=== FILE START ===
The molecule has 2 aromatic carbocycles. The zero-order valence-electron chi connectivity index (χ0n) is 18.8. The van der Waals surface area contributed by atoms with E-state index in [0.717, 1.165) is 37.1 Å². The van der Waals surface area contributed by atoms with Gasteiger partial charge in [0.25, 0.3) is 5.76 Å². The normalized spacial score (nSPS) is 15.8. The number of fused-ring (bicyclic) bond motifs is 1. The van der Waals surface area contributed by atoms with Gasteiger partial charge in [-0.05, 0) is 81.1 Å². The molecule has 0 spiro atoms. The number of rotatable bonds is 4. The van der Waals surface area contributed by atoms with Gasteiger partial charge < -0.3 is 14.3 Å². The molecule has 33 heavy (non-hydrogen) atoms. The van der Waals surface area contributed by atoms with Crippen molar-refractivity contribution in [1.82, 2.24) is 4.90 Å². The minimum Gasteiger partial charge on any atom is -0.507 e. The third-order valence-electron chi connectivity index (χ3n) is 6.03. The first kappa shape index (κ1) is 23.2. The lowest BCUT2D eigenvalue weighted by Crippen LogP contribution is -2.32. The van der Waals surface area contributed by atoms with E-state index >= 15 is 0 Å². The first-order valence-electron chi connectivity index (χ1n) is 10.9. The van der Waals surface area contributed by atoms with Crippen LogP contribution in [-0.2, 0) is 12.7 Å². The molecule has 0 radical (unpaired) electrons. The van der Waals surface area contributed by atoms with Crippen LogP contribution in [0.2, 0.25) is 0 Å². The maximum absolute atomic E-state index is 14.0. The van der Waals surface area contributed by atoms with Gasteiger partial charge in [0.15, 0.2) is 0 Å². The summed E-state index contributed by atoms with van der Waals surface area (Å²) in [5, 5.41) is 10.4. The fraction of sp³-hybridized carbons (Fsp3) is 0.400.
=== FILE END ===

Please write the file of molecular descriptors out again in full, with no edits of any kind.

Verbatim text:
The molecule has 2 aromatic carbocycles. The zero-order valence-electron chi connectivity index (χ0n) is 18.8. The van der Waals surface area contributed by atoms with E-state index in [0.717, 1.165) is 37.1 Å². The van der Waals surface area contributed by atoms with Gasteiger partial charge in [0.25, 0.3) is 5.76 Å². The normalized spacial score (nSPS) is 15.8. The number of fused-ring (bicyclic) bond motifs is 1. The van der Waals surface area contributed by atoms with Gasteiger partial charge in [-0.05, 0) is 81.1 Å². The molecule has 0 spiro atoms. The number of rotatable bonds is 4. The van der Waals surface area contributed by atoms with Gasteiger partial charge < -0.3 is 14.3 Å². The molecule has 33 heavy (non-hydrogen) atoms. The van der Waals surface area contributed by atoms with Crippen molar-refractivity contribution in [1.82, 2.24) is 4.90 Å². The minimum Gasteiger partial charge on any atom is -0.507 e. The third-order valence-electron chi connectivity index (χ3n) is 6.03. The first kappa shape index (κ1) is 23.2. The lowest BCUT2D eigenvalue weighted by Crippen LogP contribution is -2.32. The van der Waals surface area contributed by atoms with E-state index >= 15 is 0 Å². The first-order valence-electron chi connectivity index (χ1n) is 10.9. The van der Waals surface area contributed by atoms with Crippen LogP contribution in [-0.2, 0) is 12.7 Å². The molecule has 0 radical (unpaired) electrons. The van der Waals surface area contributed by atoms with Crippen LogP contribution in [0.2, 0.25) is 0 Å². The maximum absolute atomic E-state index is 14.0. The van der Waals surface area contributed by atoms with Gasteiger partial charge in [0.15, 0.2) is 0 Å². The summed E-state index contributed by atoms with van der Waals surface area (Å²) in [5, 5.41) is 10.4. The fraction of sp³-hybridized carbons (Fsp3) is 0.400.